(The following is being reprinted on behalf of the Canadian and the Prince Edward Island Associations for Community Living. It was first printed in the The Ottawa Citizen)
By Michael Bach and Laurie Beachell
Disability was first and foremost a very personal matter for Jim Flaherty. In an article for the Canadian Association for Community Living’s newsletter he wrote about his son with an intellectual disability:
“Being John’s father has changed my perception of what really matters in life. The months during his second year of life when John was grievously ill and near death in the hospital were the most desperate time, but a time that I always recall when faced with some crisis or another — all comparisons fail when compared to the desperation of that time. John gave us context about what really matters.”
Disability does give us context, whether we are among the 14 per cent of Canadians who live with a disability ourselves or are family members, co-workers, support providers or advocates whose daily lives are shaped in its presence. That’s pretty well all of us, if we’re open to its growing reality.
But it wasn’t only personal experience that moulded Jim Flaherty’s views. Among the senior ministers we have worked with over three decades he was among two or three who had an open-door policy for the disability community. He wanted to hear our concerns and our policy ideas about the big issues facing Canadians with disabilities — access, poverty, lack of needed services, unemployment. We did not always agree but we always found new ways to improve the status of Canadians with disabilities.
A telling example is the Registered Disability Savings Plan he introduced to enable future financial security for people with significant disabilities. A private savings vehicle enhanced with federal grants and bonds, it was inspired by Planned Lifetime Advocacy Networks and parents who presented their case directly to the minister. Financial security for their sons and daughters after they had passed on was paramount. It was one of Flaherty’s proudest achievements, about which he spoke many times and with deep emotion. He understood a parent’s fears.
Flaherty also led the creation of the federal Enabling Accessibility Fund to improve access in workplaces and community services. At $15 million/year the fund has supported over 1,000 projects across the country. Labour force participation of people with disabilities was another priority for the minister, and the $500 million/year labour market agreements with provinces he introduced in 2007 have had a huge impact on financing community-based employment training and support services.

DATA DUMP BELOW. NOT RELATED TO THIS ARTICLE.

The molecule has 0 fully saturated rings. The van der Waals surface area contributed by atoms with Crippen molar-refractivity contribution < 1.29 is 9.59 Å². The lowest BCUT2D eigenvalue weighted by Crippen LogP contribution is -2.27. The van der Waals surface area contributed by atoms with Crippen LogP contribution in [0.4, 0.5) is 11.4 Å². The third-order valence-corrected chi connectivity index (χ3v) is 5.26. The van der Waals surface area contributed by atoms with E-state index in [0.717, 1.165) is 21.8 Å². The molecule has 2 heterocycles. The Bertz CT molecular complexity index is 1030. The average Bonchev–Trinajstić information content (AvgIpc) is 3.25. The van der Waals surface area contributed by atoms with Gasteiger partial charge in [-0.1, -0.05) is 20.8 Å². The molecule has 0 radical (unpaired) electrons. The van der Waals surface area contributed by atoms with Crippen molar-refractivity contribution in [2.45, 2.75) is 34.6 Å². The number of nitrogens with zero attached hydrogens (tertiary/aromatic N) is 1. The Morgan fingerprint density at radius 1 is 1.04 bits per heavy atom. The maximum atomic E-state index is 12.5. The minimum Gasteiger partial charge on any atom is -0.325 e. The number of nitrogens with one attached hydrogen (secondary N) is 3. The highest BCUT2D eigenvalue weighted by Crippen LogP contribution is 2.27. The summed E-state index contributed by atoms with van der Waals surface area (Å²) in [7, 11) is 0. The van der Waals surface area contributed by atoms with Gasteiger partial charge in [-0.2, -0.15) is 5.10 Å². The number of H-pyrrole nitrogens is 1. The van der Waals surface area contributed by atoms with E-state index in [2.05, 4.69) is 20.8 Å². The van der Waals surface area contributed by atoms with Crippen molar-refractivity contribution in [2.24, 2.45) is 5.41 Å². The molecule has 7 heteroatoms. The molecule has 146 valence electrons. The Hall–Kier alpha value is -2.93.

The disability dimension of Flaherty’s policy leadership showed up in tax policy as well. To the Working Income Tax Benefit for low-income workers he added a supplement to recognize additional costs of disability. In his final budget, there were additional targeted investments including the “Ready, Willing and Able” national program promoting employer demand to recruit and hire people with developmental disabilities and the Community Works Canada program for pre-employment supports for young people with autism spectrum disorder.
What is Flaherty’s federal disability legacy? First, he had a major policy impact with the creation of the Registered Disability Savings Plan, foundational architecture for income security for generations to come. Does it solve the poverty crisis of Canadians with disabilities in this country? Does the Working Income Tax Benefit disability supplement? Definitely not. And Jim Flaherty would be the first to admit that. But as he told us, he wanted the federal government to make a bigger dent on that front.
Second, it is true that targeted disability initiatives like the Enabling Accessibility Fund or Ready, Willing and Able or Community Works won’t go far enough to solve the issues to which they speak. Substantial progress on accessibility also demands investments and universal design requirements in everything from federal infrastructure programs to National Building Code enforcement, to federally regulated transportation and procurement of accessible technologies. Neither will the new employment initiatives fully address the needs of the 70 per cent of adults with developmental disabilities who are not employed. Nonetheless, like other measures he put in place, they signal policy direction and federal commitment. They seed innovations which can be scaled up and improved in the future.
Most importantly, Flaherty has cemented a federal policy and spending role in the crucial areas of income security, labour force participation and accessibility for Canadians with disabilities. A proactive federal role was by no means certain, as policy debates over the years have shown. Yet Flaherty’s policy, programming and financing leadership has indisputably left the federal government with stepping-stones towards future improvements and, we hope, momentum. A couple of years ago we presented the minister with the disability community’s national action plan for Building an Inclusive and Accessible Canada. Always willing to show up and proudly announce his government’s accomplishments, he also acknowledged there was more to be done on the job our plan laid out.
In the architecture Flaherty built, his place as a federal champion for Canadians with disabilities is assured. He made an immense difference and he will be missed. It is our hope that others, who speak so highly of his public service, will find ways to finish the job not yet complete.
Michael Bach is Executive Vice-President, Canadian Association for Community Living; Laurie Beachell is National Coordinator, Council of Canadians with Disabilities.